After basic precompilation (most of the above PRs):
InferenceTimingNode: 1.460777/16.030597 on Core.Compiler.Timings.ROOT() with 46 direct children

After fixing precompilation of the LU-factorization tools:
InferenceTimingNode: 1.077774/2.868269 on Core.Compiler.Timings.ROOT() with 11 direct children

So that’s the good news. The bad news.

The precompilation results do not always generalize

Take for example https://github.com/SciML/DifferentialEquations.jl/issues/785:

using DifferentialEquations, SnoopCompile

function lorenz(du,u,p,t)
 du[1] = 10.0(u[2]-u[1])
 du[2] = u[1]*(28.0-u[3]) - u[2]
 du[3] = u[1]*u[2] - (8/3)*u[3]
end

u0 = [1.0;0.0;0.0]
tspan = (0.0,100.0)
prob = ODEProblem(lorenz,u0,tspan)
alg = Rodas5()
tinf = @snoopi_deep solve(prob,alg)

InferenceTimingNode: 1.535779/13.754596 on Core.Compiler.Timings.ROOT() with 7 direct children

“But Chris, I thought you just said that was sub 3 seconds, not 13.75 seconds compile time!”. Well, that’s with using OrdinaryDiffEq instead of using DifferentialEquations. And we see this when DiffEqSensitivity.jl or DiffEqFlux.jl gets involved.

So compile times are “a lot better”*, and the "+* are right now necessary when saying that. We need to fix that aspect of it.

How can I as a user help?

Good question, thanks for asking! Sharing profiles is extremely helpful. Take another look at https://github.com/SciML/DiffEqBase.jl/pull/698#issuecomment-895152646 . What was ran was:

using OrdinaryDiffEq, SnoopCompile

function lorenz(du,u,p,t)
 du[1] = 10.0(u[2]-u[1])
 du[2] = u[1]*(28.0-u[3]) - u[2]
 du[3] = u[1]*u[2] - (8/3)*u[3]
end

u0 = [1.0;0.0;0.0]
tspan = (0.0,100.0)
prob = ODEProblem(lorenz,u0,tspan)
alg = Rodas5()
tinf = @snoopi_deep solve(prob,alg)

using ProfileView
ProfileView.view(flamegraph(tinf))

What this was saying was that the vast majority of the compile time was because the DEFAULT_LINSOLVE calling RecursiveFactorization.jl was not precompiling. Since we use our own full Julia-based BLAS/LAPACK stack, that gave a full 13 seconds of compilation since it would compile RecursiveFactorization.jl, TriangularSolve.jl, etc. in sequence on each first solve call of a session. This allowed us to identify the issue can create a tizzy of PRs that finally made that get cached.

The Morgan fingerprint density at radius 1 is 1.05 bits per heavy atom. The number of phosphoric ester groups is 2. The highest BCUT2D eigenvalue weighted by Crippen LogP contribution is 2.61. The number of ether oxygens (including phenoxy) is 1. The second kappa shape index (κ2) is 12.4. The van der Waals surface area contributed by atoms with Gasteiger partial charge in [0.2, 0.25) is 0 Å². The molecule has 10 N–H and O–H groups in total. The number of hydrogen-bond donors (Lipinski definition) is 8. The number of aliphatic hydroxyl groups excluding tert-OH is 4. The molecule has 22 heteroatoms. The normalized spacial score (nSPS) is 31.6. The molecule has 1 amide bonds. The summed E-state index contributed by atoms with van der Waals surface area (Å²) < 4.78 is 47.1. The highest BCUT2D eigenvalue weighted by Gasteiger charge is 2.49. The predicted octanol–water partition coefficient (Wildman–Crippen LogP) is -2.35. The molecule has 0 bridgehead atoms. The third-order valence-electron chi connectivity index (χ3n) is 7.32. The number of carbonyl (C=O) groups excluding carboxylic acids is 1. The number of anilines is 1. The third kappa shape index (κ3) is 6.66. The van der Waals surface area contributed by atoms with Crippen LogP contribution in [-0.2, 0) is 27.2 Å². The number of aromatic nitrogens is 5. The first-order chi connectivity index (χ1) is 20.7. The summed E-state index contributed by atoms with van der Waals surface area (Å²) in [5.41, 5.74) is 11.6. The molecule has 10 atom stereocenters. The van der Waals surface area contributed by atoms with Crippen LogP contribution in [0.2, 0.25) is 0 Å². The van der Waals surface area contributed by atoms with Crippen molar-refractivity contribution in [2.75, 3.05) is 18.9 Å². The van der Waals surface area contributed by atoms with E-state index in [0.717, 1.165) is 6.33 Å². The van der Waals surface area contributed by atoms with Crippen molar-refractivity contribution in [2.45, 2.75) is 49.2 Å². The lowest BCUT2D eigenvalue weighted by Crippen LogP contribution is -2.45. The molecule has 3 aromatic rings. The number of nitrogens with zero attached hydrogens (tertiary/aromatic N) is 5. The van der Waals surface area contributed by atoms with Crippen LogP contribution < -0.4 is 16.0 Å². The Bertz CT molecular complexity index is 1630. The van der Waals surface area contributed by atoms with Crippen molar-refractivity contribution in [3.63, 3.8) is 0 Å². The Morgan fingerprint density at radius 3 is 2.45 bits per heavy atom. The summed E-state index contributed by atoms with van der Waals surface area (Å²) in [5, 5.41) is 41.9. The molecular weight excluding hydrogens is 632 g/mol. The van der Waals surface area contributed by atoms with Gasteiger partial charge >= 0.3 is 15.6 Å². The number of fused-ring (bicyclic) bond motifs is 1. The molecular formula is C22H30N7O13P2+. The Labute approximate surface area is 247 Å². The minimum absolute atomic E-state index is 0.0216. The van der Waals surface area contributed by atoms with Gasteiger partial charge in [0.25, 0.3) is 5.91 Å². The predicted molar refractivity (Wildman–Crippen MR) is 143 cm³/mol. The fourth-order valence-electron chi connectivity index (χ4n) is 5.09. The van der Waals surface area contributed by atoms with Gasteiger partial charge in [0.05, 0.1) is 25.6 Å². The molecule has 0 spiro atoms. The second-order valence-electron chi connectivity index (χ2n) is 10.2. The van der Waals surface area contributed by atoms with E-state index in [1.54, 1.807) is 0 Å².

If you check the DifferentialEquations.jl compile times, you’ll see that part is back. Why won’t it compile? Well that’s a harder question, discussed in https://github.com/SciML/DiffEqBase.jl/pull/698#issuecomment-896984234, with the fix in https://github.com/SciML/DiffEqBase.jl/pull/698#issuecomment-897188008, but apparently gets invalidated. If that all doesn’t make sense to you, that’s fine! But if you can help us narrow in on what the real issues are, that will help us immensely.

And of course… you can always give us a sponsor and star the repos to help :sweat_smile: . But seriously though, I hope we can start using SciML funds to start scouring our repos and get a lot of people fixing compile time issues. More on that soon… very soon… :zipper_mouth_face:

What are some helpful tricks and knowledge to share?

Yeah, what were our tricks? Well the big one is forcing compilation in using calls through small solves. In many cases compilation is solved by just putting a prototype solve inside of the package itself. For example, take a look at the precompile section of OrdinaryDiffEq.jl (https://github.com/SciML/OrdinaryDiffEq.jl/blob/v5.61.1/src/OrdinaryDiffEq.jl#L175-L193)

let
    while true
      function lorenz(du,u,p,t)
        du[1] = 10.0(u[2]-u[1])
        du[2] = u[1]*(28.0-u[3]) - u[2]
        du[3] = u[1]*u[2] - (8/3)*u[3]
      end
      lorenzprob = ODEProblem(lorenz,[1.0;0.0;0.0],(0.0,1.0))
      solve(lorenzprob,Tsit5())
      solve(lorenzprob,Vern7())
      solve(lorenzprob,Vern9())
      solve(lorenzprob,Rosenbrock23())(5.0)
      solve(lorenzprob,TRBDF2())
      solve(lorenzprob,Rodas4(autodiff=false))
      solve(lorenzprob,KenCarp4(autodiff=false))
      solve(lorenzprob,Rodas5())
      break
    end
  end